Is there a way to find local freelance writing jobs?

by ShayB
6 replies
Hello, Warriors!

Is there a way to find local freelance writing jobs?

What about writing for offline companies?

I was thinking about posting on Craigslist, but not sure if that is the best route to take. :confused:

Thanks!
#find #freelance #jobs #local #writing
  • Profile picture of the author Ken Strong
    If it's freelance, why does it need to be local only? Check the job listings in Craigslist in the largest cities.

    Also check out The Well-Fed Writer - Self-Sufficiency as a Freelance Writer in Six Months or Less -- his specialty is showing how to get freelance jobs for local, business, and corporate-type writing gigs.
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  • Profile picture of the author Bishop81
    I've found some freelance programming gigs on Craigslist in the major cities. I recommend that route. Not necessarily posting for a job, but looking for people needing work done.
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    • Profile picture of the author kumar
      Shay,

      By local, do you mean in and around your city? A posting on Craigslist should help.

      If you want to post your services in some freelancing sites, I could probably help you. I get most of my projects thru odesk.com and can quickly run you through their mandatory tests, payment systems and your profile creation.
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      • Profile picture of the author Hamida Harland
        Craigslist is great - I found quite a few writing jobs there. In fact that's where I found my best one, a year long contract with a company that paid me $50 per 500 word article. I gave up ghostwriting when my contract was over because I couldn't find anyone else who'd pay me $50 per article :rolleyes:.
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  • Profile picture of the author Sandi Valentine
    My town has a local portal site (someone beat me to it) with a free advertising option. I've picked several clients up there. I also put out brochures at my local computer repair shop and print shop, and have gotten a few jobs that way, as well.
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  • Hi Shay. If you want to try offline writing for parties within your locality, I'd suggest finding a telephone directory and basing a search on the following entities which, in the order of enumeration below, are the biggest clients in need of a constant supply of fresh content:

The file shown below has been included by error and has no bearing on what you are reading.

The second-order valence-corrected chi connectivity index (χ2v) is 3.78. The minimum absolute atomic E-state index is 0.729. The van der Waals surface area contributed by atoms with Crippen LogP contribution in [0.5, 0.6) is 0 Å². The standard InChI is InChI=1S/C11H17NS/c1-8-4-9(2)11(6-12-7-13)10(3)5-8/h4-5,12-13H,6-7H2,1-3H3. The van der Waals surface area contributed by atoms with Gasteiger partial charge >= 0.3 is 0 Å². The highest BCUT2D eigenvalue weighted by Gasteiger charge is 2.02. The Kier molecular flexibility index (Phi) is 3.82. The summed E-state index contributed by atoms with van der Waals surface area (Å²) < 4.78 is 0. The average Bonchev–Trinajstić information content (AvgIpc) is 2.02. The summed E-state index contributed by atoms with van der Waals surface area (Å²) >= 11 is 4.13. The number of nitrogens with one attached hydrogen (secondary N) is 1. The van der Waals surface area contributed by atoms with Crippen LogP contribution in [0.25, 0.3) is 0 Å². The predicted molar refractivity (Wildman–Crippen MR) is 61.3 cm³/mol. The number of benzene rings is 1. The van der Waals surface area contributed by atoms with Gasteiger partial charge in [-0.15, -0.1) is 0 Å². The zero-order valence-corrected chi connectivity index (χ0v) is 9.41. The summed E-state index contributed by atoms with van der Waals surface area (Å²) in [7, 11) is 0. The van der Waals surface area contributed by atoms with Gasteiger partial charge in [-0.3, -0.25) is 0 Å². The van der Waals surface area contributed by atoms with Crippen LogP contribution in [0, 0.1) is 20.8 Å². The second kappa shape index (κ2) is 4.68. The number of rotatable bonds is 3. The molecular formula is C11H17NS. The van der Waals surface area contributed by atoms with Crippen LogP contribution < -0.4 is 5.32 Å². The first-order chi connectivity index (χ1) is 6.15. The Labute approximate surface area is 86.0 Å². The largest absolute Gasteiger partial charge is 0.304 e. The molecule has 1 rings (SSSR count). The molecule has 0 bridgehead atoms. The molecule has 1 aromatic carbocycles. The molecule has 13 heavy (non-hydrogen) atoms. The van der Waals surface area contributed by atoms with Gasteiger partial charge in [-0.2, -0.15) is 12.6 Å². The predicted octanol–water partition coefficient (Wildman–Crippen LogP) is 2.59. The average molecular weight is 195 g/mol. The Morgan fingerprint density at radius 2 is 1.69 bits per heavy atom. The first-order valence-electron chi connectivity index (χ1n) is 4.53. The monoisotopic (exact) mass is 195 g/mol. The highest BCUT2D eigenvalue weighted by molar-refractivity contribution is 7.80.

1. Corporations. The bigger the corporation, the better. What kind of writing do they need? A LOT, actually. Proposals, business plans, ad campaigns, speeches for their executives, brochures, technical reviews, press releases, annual reports... these are just some of the the types of writings that they need. Big corporations have several departments in need of writers, and often, these departments don't have in-house writers. The PR department, for example, needs press releases and kits, product announcements, and paid spots. The HR department may need content for their newsletter, employees' handbook, and even bulletins and memos. And copywriters will have a field day with the requirements of the advertising department.

    2. Advertising agencies. Even the smallest ad agency is sure to have a great need for writers. Their business is in promoting products, after all, and every promotion almost always needs some words. From jobs as simple as formulating catchy slogans, to as engaging as writing scripts for TV spots, to as onerous as responding to every received query, writers are sure to find vacancies in many ad agencies. Robert W. Bly, in his book Secrets of a Freelance Writer: How to Make $80,000 a Year, suggests the so-called red book to gain the contact details of more than 4,000 ad agencies in the US.

    3. PR firms. PR firms are media-powered. Media is word-driven. Writers sell words. Perfect combination. Bly suggests O'Dwyer's directory of PR firms.

    4. Private and governmental associations. Requests for grants, call for donations, presentations, reports, and the occasional copywriting assignments... kaching! Bly suggests the Encyclopedia of AssociationsEncyclopedia of Associations for reference. Don't buy! Most public libraries have it.

    Offline writing is different from online writing. I, for example, cannot scream "hey, check out my sig, I write great articles for 5 bucks a pop" (shameless plug. shameless plug) and expect clients to come to me.

    I have to seek them out, and I have to prove to them that I'm the guy for the job. There are, basically, 2 ways to do this:

    1. Wait for an advertised opening and submit my resume and portfolio; or
    2. Do as an internet marketer would and take the initiative to contact them, create and magnify a need for my service, and convince them that they are better off with me as part of their team.

    Oh, there's a third one: freelance placement and staffing agencies like Paladin, Inc. and my favorite, though they don't seem to like me that much, Staffwriters Plus, if you don't mind giving them a cut of your pay.

    Hoped this helped.


    - Johnny
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